So I waited ... the fifteen minutes it took me to get home. Then I practically sprinted up to my apartment, threw down my bag and jacket, and grabbed the cordless phone off the wall. I sat down on the edge of my lavender (yes, lavender) couch and stared at the phone in my right hand. In my left hand I held the scrap of paper with Todd's phone number. I had been carrying it in my pocket all day, so the ink was smudged and the paper was crinkled pretty badly, but I could still make out the number. But paralyzing fear kept me from dialing. I stood up and began pacing. I am a master at pacing—back and forth, back and forth—while I work out problems or situations in my mind. I walked into my bedroom, then back to the living room, through the kitchen, and into the bathroom.
I looked in the mirror, leaned against the sink, and lectured myself.
"Kristen, you can do this. Just call," I said out loud, trying to give myself a confidence-building pep talk. "The worst that can happen is he says he changed his mind and thinks you are an unattractive, crazy chick who kisses random guys in pickup trucks." Breathing deeply, I picked up the phone and dialed.
"Hello?" Todd answered.
"Umm, hi, it's Kristen ... Larson from Montevideo," I stammered. Real smooth. He obviously knows I'm from Montevideo.
"Oh, hey!" He sounded happy to hear my voice, which gave me the courage to keep talking.
"Hi. I got your message just as I was leaving the office. Sorry I missed you." I scrambled to think of something more interesting to say so he wouldn't hang up on me. I started to pace.
"Sorry I had to call you at work," he replied. I didn't have any other numbers to call you at. But I wanted to see if you'd like to get something to eat one of these nights." I could tell he was nervous. How do guys handle that pressure of asking girls out? The fear of rejection would send me right over the edge.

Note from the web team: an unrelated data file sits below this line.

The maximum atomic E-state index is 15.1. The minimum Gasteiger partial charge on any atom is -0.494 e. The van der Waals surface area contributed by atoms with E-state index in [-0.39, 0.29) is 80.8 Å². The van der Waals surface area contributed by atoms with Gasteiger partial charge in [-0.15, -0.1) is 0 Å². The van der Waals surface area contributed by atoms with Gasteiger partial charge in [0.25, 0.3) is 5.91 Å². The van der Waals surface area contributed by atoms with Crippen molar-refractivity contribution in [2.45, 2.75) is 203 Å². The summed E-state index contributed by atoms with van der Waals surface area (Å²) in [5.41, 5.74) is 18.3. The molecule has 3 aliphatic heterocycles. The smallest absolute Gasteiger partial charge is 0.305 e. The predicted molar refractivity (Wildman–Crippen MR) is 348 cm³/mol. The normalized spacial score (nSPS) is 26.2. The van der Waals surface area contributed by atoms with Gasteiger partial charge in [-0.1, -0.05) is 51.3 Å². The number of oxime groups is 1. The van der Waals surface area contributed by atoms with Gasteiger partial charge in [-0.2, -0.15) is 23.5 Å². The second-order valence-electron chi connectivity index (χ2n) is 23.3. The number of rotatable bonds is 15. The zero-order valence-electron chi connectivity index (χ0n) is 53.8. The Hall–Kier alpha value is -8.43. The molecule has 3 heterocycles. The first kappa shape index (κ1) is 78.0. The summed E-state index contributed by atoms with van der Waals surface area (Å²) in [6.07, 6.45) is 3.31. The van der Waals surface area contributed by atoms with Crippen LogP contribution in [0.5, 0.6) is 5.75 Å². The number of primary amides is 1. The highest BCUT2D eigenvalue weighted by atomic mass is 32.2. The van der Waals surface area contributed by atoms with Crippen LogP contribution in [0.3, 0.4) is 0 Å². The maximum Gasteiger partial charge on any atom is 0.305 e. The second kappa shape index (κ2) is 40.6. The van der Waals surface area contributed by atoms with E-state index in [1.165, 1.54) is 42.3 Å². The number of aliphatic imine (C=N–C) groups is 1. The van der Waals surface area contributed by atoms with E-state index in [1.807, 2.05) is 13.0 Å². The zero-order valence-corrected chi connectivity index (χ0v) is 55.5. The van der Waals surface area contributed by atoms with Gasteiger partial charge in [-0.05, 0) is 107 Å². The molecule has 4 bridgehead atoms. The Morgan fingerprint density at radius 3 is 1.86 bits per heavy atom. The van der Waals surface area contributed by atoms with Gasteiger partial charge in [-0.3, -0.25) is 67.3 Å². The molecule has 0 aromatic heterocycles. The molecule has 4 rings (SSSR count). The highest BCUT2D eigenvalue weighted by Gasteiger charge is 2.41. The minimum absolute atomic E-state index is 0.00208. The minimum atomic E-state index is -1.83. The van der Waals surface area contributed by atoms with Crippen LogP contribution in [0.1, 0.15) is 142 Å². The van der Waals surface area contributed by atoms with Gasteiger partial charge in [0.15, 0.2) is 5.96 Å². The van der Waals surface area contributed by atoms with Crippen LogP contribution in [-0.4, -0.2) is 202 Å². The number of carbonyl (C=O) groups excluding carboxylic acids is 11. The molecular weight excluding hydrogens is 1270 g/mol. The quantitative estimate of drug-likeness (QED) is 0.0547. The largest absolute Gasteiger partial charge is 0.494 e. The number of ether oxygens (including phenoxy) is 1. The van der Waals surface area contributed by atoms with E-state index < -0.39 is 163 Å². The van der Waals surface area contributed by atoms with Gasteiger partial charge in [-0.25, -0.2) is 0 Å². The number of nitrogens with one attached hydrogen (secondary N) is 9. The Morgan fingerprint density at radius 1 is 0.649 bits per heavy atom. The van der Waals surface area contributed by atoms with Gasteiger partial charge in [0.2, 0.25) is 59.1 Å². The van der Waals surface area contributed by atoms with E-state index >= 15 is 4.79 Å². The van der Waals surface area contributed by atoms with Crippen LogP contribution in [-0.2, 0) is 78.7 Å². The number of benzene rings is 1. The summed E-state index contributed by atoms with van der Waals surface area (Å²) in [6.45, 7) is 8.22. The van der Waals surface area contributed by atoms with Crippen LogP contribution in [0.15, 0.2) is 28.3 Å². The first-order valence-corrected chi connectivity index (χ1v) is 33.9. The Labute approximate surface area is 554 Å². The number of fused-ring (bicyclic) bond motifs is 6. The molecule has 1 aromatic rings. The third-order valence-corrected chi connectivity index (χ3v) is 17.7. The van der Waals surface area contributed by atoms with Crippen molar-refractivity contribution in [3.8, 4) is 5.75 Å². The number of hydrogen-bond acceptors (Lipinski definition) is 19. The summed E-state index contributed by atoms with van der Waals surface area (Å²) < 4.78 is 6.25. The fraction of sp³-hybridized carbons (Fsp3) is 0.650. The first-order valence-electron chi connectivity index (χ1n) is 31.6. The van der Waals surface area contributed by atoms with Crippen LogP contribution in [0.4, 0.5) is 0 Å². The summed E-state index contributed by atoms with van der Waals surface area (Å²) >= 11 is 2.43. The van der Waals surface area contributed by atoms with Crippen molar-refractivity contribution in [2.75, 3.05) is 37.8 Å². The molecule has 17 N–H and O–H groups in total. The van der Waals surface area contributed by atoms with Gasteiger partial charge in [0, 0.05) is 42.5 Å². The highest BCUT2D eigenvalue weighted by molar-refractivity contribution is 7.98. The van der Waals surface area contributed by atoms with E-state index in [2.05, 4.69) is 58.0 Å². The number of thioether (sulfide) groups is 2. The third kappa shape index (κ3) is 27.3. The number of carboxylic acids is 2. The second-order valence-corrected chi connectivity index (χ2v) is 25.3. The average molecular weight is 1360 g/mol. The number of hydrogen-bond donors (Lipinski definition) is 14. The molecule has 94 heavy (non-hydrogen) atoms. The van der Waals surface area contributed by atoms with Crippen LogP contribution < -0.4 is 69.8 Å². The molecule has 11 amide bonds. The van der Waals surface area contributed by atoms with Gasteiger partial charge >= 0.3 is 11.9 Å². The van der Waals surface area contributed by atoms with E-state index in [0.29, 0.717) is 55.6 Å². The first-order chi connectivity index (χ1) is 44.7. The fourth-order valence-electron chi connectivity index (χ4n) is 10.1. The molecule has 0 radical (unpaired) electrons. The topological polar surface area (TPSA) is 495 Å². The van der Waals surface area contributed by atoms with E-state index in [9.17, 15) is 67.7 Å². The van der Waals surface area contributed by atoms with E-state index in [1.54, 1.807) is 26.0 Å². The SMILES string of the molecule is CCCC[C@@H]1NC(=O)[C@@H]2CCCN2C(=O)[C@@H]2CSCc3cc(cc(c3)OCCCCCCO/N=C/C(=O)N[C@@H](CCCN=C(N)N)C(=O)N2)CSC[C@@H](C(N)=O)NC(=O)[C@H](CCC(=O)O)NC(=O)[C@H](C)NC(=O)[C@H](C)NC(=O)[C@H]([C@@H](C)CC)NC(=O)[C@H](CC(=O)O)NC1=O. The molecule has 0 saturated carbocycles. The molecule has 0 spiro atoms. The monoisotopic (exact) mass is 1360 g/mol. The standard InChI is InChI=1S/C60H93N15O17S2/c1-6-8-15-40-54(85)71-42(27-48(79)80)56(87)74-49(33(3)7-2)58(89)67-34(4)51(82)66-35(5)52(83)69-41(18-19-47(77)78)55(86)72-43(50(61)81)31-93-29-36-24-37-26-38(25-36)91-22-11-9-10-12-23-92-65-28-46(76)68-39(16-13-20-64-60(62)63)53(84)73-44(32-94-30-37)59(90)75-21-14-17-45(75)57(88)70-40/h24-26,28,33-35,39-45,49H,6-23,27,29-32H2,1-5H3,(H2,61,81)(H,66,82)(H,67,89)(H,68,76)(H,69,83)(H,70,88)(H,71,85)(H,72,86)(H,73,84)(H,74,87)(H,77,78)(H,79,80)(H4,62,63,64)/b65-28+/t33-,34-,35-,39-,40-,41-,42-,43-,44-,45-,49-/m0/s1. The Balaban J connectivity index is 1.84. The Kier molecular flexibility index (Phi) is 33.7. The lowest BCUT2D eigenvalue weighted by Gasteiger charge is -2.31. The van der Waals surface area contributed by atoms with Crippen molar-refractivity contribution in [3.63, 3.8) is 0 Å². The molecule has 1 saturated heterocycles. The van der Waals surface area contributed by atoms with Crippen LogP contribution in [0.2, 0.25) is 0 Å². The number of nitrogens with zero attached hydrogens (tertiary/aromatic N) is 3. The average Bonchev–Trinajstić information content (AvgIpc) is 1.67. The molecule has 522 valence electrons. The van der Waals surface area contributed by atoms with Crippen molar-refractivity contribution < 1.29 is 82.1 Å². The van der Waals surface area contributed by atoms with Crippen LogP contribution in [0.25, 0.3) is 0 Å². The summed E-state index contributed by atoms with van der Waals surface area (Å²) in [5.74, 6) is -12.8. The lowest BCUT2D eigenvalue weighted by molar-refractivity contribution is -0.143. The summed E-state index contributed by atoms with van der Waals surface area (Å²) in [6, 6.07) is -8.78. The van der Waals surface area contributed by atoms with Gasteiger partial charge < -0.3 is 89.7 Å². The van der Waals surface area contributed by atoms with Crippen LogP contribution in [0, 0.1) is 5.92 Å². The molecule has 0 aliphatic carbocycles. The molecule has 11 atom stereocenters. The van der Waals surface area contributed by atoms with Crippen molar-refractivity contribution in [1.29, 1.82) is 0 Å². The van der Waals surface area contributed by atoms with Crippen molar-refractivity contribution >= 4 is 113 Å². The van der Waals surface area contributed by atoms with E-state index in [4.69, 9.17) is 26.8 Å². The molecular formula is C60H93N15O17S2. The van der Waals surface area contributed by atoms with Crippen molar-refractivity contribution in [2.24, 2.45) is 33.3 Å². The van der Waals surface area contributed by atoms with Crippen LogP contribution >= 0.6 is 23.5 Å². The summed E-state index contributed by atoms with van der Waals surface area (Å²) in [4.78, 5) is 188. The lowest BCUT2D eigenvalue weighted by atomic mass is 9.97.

"Sure, that would be great. When are you thinking?" I tried to sound casual and breezy. Please say tomorrow! Please say tomorrow!
"How about tomorrow night?"
"I think that should work," I answered, trying to sound calmer than I felt. "What time do you work until?" I silently lunged towards the floor, doing fist pumps in the air.
"I should be home by six. I was thinking a little place over in Edina, called Two Guys from Italy. Want to try that?" Finally, a man with a plan. This was getting better by the second.
"Sounds good. I can come to your house, and we can go from there if that works," I suggested, but then cringed, worried it sounded a little forward. But Todd seemed thrilled.
"Yeah. Perfect. What's your e-mail so I can send you my address tomorrow?"
We exchanged information and hung up. After all that pacing, I had ended up in the guest bedroom/office perched on the edge of the daybed. I set the phone down next to me, out of breath and buzzing with adrenaline. Content, I took a deep breath and hoped for good things to come. Tomorrow night couldn't come fast enough.